Another new idea is that of time resonances. The term is borrowed from Terence McKenna, though I do not use it in the same way he does. For me it is also central to what I do as an improviser. Occasionally things happen in improvisation, things beyond myself, beyond my ability, and understanding. The things that can happen when you become an antenna. These cause a rift in the universe and create a drawing about the future/past…oh wait.. I digress.
I got the idea for time resonances from realizing that all the snare/feedback stuff (.com pieces) that I had been doing had been born in a 30second bit of improvisation from a tour I did a couple of summers ago. That idea resonated into each of the .com pieces, as a ‘harmonic’ of that idea ‘fundamental’.
All of that makes up the intellectual framework, but that is not the piece. The piece is for Linda.
Following on from the compositional ideas I had been developing in my .com pieces (form as content) and Battle pieces (challenge as content), I’m working on a new set of pieces where the choice of instruments is the composition.
Instrumentation as content.
This is how I approach most of my improv stuff, particularly coming from a multi-instrumentalist/DIY place. The choice of the instruments/devices is very much part of the creative process. I hadn’t formally considered this as part of my process before, but it was definitely there. It zooms out on the scope of my compositional thinking from being about interaction/form/memory to happening before any formal elements take place at all.
Before I talk more, here is composition 1a from the series:
The seedling for this way of thinking was some recent collaborative experiments with honest and able violinist Linda Jankowska. She had me dust off my stringed-drum bits and was playing with that for a while. It got me thinking about how much an instrument/setup, particularly an esoteric one, lends itself to a certain kind of playing. What you did in context is, to an extent, articulating what you had in mind when you put those instruments together.
Shortly after Angela Guyton filmed her videos, I decided that I would make some videos of my own. I decided on the following setup:
1 x 12″ Pork Pie snare drum
1 x 13″ Pearl snare drum
1 x 12″ Rancan chinese cymbal
1 x 6.5″ toy cymbal
1 x 6.5″ Cast iron pot lid
1 x 4″ Coin dish
1 x Beaker t-shirt
1 x ciat-lonbarde Fourses (Electric Whisks)
1 x Fender Deluxe amplifier
1 x Ernie Ball volume pedal
At the point of making the decision, I hadn’t yet come up with this idea forming a compositional approach. It was just part of my regular creative process.
The title of the series of pieces is “Everything. Everything at once. Once.”.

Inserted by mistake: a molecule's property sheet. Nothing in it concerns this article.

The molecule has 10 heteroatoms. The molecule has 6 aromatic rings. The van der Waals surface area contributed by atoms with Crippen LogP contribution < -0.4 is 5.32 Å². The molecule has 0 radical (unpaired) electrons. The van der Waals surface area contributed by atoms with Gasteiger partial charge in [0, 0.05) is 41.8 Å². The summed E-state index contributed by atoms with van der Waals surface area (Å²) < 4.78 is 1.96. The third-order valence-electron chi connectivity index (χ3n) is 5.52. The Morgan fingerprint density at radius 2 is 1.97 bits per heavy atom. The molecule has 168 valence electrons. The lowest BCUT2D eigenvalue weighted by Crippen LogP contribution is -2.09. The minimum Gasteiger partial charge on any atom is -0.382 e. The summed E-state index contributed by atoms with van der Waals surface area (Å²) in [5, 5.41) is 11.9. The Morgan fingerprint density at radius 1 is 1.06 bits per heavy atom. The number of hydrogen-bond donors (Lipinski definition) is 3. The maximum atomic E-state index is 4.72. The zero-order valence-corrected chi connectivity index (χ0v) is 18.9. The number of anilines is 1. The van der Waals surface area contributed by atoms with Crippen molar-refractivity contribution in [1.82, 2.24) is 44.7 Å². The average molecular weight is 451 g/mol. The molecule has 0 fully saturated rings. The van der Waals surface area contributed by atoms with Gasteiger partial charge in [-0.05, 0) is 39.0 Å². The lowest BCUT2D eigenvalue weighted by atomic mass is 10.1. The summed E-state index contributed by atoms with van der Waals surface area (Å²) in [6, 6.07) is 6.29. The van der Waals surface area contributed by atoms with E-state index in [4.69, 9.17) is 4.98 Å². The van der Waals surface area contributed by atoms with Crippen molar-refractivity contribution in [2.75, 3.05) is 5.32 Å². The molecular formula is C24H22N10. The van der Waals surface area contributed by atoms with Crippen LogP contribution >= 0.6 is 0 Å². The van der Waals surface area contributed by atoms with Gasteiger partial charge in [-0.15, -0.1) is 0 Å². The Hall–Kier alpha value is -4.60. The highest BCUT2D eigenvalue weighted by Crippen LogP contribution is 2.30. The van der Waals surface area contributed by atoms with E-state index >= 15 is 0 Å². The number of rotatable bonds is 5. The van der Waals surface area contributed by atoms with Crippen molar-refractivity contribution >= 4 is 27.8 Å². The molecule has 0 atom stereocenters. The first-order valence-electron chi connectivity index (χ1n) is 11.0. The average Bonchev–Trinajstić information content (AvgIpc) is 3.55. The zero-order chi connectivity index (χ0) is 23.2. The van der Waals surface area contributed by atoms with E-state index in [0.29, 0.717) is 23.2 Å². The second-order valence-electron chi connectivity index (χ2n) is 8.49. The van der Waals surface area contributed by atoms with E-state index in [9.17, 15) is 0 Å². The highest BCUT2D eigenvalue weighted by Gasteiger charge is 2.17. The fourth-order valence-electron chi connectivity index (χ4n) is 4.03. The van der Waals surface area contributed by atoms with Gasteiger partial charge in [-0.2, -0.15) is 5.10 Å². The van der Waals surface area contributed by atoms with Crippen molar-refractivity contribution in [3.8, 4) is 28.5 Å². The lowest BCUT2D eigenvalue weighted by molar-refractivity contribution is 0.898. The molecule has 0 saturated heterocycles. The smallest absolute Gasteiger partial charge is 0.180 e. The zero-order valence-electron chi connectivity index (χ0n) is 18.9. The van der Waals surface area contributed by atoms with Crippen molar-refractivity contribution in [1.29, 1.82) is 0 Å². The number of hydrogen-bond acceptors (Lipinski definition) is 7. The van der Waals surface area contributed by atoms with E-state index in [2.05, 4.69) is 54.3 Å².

I think it really suits this way of thinking about composition. I don’t know where this compositional approach begins and my normal creative process ends, and as such, I don’t think I will compose a gigantic amount of these pieces. But for now it is something I am exploring.
The .com pieces are a series of pieces I started in early 2013 dealing with form/memory as content. So far I have finished two of them, iminlovewithanothergirl.com (for snare, microphone and DMX lights) and ialreadyforgotyourpussy.com (for amplified wind instrument and amplified snare). I made a video of iminlovewithanothergirl.com at the start of the year demoing some of the DMX light interaction stuff I had been developing for use in a massive revamp of Takahashi’s Shellfish Concern.
The second piece was written for/with flautist Richard Craig after discovering that we had both been exploring similar sound worlds (instrument + feedback). That spawned a collaboration that ended up producing Amp/AL, an album by Richard which I recorded in late 2013.
Check out all the links to learn more about it, but this post is mainly about two videos. The first is an excerpt from a performance Peter and I did. The second is an amazing documentary (by Angela Guyton) about the workshop itself.
So I’ve been planning a piece for Richard Craig and myself after discovering that he, too, has been working on feedback-based instrument playing. The idea is to follow up my snare/feedback piece, iminlovewithanothergirl.com (score), with a piece for flute/feedback + snare/feedback. This will be the second of a planned trilogy of .com pieces. I’ve been developing a dynamic score display system which I will debut with this piece, but more on that later.
Here are some videos:
Since Sam Andreae moved back to the country late last year we’ve been working on a duo together. At first it was just straight acoustic improv, but lately we’ve started exploring “Battle Pieces”.
Here is a video of the first one we wrote, called “Yo Momma”.
The idea for Battle Pieces came about when we were thinking of ways to expand what we were doing together, but still retaining improvisation freedom. Essentially each battle piece is a game, but beyond being an improv game, it is also competitive, and generally dealing with an aspect of improvisation that we want to explore further and/or get better at.
Yo Momma is primarily about ‘endings’. During the main section of the piece we are trying to catch/bait/trap each other into an ending. That is to recontextualize what the other performer was doing such that it can be the ‘end’ of a piece. It’s been interesting/challenging exploring this idea as we’ve gotten much better and the ‘game’ part of it, so it’s becoming more chess-like, trying to do moves ahead, setting up false premises, muscling through the other players attempted ending etc… The punctuated endings give the piece an interesting cadence/microstructure, which gives it a depth beyond the less-than-apparent ‘game’ being played. When collaboratively composing these pieces this has been the hardest part. It’s easy enough to come up with a fun game to play, harder to come up with an interesting game to play/listen to, and even harder to have the game/interest extend into the structure of the piece.